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Article September 12th, 2022

The key ingredients to Estonia’s success as a leading digital society

This interview with Priit Alamäe, CEO and founder of Nortal, on how e-government democratizes data, create a level playing field, and a fairer marketplace first appeared in the Digital Cooperation Organization’s (DCO) Digital Prosperity Report.

What key ingredients were central to Estonia’s digital society success?

Much of Estonia’s success was based on the government acting as an enabler of the digital economy, working alongside private sector players, and not in competition or above commercial entities. In Estonia, we see Information and Communications Technology (ICT) as a cross-cutting encourager of growth across the entire economic value chain. ICT solutions are not simply deployed as ‘nice to haves’ but are integrated across the fabric of government, business, and society at large.

An excellent example of our multi-layered approach to using tech and data is our e-government services, particularly how these are used to pay taxes. The Estonian Tax and Customs Board (ETCB) has created a dynamic platform – “The Mirror” – where businesses have access to sectoral data and can benchmark themselves against other taxpaying organizations. ETCB’s approach to data sharing, in turn, creates a transparent and empowering environment whereby businesses gain invaluable insight into their peers and the market.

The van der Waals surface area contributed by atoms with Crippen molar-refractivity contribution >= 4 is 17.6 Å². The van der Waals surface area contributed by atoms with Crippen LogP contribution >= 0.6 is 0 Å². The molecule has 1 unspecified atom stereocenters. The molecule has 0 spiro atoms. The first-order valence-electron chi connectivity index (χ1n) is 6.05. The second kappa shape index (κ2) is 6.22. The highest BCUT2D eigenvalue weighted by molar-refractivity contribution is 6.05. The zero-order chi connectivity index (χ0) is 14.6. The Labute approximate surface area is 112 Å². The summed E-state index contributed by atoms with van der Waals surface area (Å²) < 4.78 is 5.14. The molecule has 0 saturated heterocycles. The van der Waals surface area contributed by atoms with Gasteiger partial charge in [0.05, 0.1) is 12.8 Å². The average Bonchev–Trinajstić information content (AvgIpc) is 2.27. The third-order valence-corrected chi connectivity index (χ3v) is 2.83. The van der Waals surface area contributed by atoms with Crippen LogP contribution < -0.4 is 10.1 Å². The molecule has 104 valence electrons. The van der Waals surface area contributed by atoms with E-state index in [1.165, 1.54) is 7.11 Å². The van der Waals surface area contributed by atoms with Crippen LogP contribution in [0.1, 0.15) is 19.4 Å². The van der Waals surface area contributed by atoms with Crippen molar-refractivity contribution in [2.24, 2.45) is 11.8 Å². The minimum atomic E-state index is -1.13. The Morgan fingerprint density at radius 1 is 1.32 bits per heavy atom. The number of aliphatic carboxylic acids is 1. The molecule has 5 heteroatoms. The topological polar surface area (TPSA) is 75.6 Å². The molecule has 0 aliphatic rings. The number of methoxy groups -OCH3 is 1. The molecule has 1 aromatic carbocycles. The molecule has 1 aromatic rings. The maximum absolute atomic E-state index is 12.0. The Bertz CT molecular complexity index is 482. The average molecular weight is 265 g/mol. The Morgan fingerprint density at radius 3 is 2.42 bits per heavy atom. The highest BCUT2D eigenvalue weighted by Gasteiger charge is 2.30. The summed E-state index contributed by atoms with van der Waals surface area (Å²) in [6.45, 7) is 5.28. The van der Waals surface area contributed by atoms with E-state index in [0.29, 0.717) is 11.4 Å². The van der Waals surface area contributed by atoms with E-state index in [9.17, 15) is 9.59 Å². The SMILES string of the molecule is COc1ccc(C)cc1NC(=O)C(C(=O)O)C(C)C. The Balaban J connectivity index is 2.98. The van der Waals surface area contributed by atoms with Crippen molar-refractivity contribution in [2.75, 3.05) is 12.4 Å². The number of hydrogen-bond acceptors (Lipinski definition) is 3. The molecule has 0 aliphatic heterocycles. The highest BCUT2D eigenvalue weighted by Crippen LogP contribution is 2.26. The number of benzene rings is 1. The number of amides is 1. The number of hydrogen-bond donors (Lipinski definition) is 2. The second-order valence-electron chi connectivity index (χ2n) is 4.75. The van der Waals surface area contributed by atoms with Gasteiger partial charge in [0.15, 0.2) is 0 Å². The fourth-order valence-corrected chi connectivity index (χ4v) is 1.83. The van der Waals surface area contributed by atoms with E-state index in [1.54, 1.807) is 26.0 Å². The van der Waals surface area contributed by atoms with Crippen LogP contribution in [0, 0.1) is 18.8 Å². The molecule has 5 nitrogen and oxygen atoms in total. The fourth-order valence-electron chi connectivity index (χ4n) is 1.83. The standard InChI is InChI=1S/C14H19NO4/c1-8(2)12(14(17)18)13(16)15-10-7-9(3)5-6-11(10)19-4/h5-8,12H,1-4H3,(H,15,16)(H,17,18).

In what ways can a digitized government enable a start-up culture?

A large component of e-government is how it democratizes data and creates a level playing field and a fairer marketplace. Estonia’s approach is to support local e-service developers, thereby scaling up homegrown digital start-ups. Our use of open-access technology has meant that local companies are motivated to build their own core technologies and not just resell products developed abroad. By giving local firms a leg-up, we are creating a more diverse set of sustainable, adaptable firms with serious growth potential.

Over the past 20 years or so, the digitized government has helped to transform the Estonian population into a digitally fluent society. People are not afraid or suspicious about digital services and new service models at large. This creates a perfect test-bed for start-ups to launch and market-test their new services.

As an observer, what added value can Nortal offer to DCO member states and emerging players in these economies?

As the Estonian and global economies have digitally transformed, so have Nortal’s portfolio of value-added services. Before, we would adopt a very siloed approach to finding tech-driven solutions for business problems.

Progressively, the world has started to realize that ICT solutions are applicable across all spheres of the economy and society. We have been part of Estonia’s own transformative journey and see that the same building blocks that enabled the change in our country can be applied to any organization.

What role can tech leadership play in creating an inclusive digital economy?

Today, we see excellent companies operating in each segment of the digital economy. However, there is often little connection across the value chain for the digital economy to function as a globally interconnected network. To drive change, we need leaders who believe in the need for digital transformation. We need strategic enablers who work across the value chain to drive suitable solutions that serve communities.

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